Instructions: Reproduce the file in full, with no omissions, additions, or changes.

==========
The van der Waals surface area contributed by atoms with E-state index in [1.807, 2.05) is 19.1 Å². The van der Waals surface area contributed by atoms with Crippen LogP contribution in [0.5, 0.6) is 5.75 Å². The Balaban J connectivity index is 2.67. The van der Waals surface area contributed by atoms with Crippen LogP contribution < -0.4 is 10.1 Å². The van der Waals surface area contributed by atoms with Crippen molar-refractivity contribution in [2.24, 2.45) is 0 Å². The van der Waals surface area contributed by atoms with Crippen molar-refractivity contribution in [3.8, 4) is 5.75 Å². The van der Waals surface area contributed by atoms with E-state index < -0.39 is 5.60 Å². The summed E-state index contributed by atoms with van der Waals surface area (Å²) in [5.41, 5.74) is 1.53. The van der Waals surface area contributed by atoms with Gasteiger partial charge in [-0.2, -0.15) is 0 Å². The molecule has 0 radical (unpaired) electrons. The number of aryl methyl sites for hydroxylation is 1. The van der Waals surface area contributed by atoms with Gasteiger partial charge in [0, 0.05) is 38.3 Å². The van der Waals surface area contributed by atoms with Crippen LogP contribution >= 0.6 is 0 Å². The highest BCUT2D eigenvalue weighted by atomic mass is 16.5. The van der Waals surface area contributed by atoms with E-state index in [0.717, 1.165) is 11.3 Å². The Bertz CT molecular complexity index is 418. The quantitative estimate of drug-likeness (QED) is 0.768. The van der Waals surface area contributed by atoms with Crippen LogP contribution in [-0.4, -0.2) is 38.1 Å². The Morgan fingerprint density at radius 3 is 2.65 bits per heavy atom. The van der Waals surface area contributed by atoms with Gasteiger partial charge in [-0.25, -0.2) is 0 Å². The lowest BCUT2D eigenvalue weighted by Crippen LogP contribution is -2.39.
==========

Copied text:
The van der Waals surface area contributed by atoms with E-state index in [1.807, 2.05) is 19.1 Å². The van der Waals surface area contributed by atoms with Crippen LogP contribution in [0.5, 0.6) is 5.75 Å². The Balaban J connectivity index is 2.67. The van der Waals surface area contributed by atoms with Crippen LogP contribution < -0.4 is 10.1 Å². The van der Waals surface area contributed by atoms with Crippen molar-refractivity contribution in [2.24, 2.45) is 0 Å². The van der Waals surface area contributed by atoms with Crippen molar-refractivity contribution in [3.8, 4) is 5.75 Å². The van der Waals surface area contributed by atoms with E-state index < -0.39 is 5.60 Å². The summed E-state index contributed by atoms with van der Waals surface area (Å²) in [5.41, 5.74) is 1.53. The van der Waals surface area contributed by atoms with Gasteiger partial charge in [-0.2, -0.15) is 0 Å². The molecule has 0 radical (unpaired) electrons. The number of aryl methyl sites for hydroxylation is 1. The van der Waals surface area contributed by atoms with Gasteiger partial charge in [0, 0.05) is 38.3 Å². The van der Waals surface area contributed by atoms with Crippen LogP contribution >= 0.6 is 0 Å². The highest BCUT2D eigenvalue weighted by atomic mass is 16.5. The van der Waals surface area contributed by atoms with E-state index in [0.717, 1.165) is 11.3 Å². The Bertz CT molecular complexity index is 418. The quantitative estimate of drug-likeness (QED) is 0.768. The van der Waals surface area contributed by atoms with Crippen LogP contribution in [-0.4, -0.2) is 38.1 Å². The Morgan fingerprint density at radius 3 is 2.65 bits per heavy atom. The van der Waals surface area contributed by atoms with Gasteiger partial charge in [-0.25, -0.2) is 0 Å². The lowest BCUT2D eigenvalue weighted by Crippen LogP contribution is -2.39.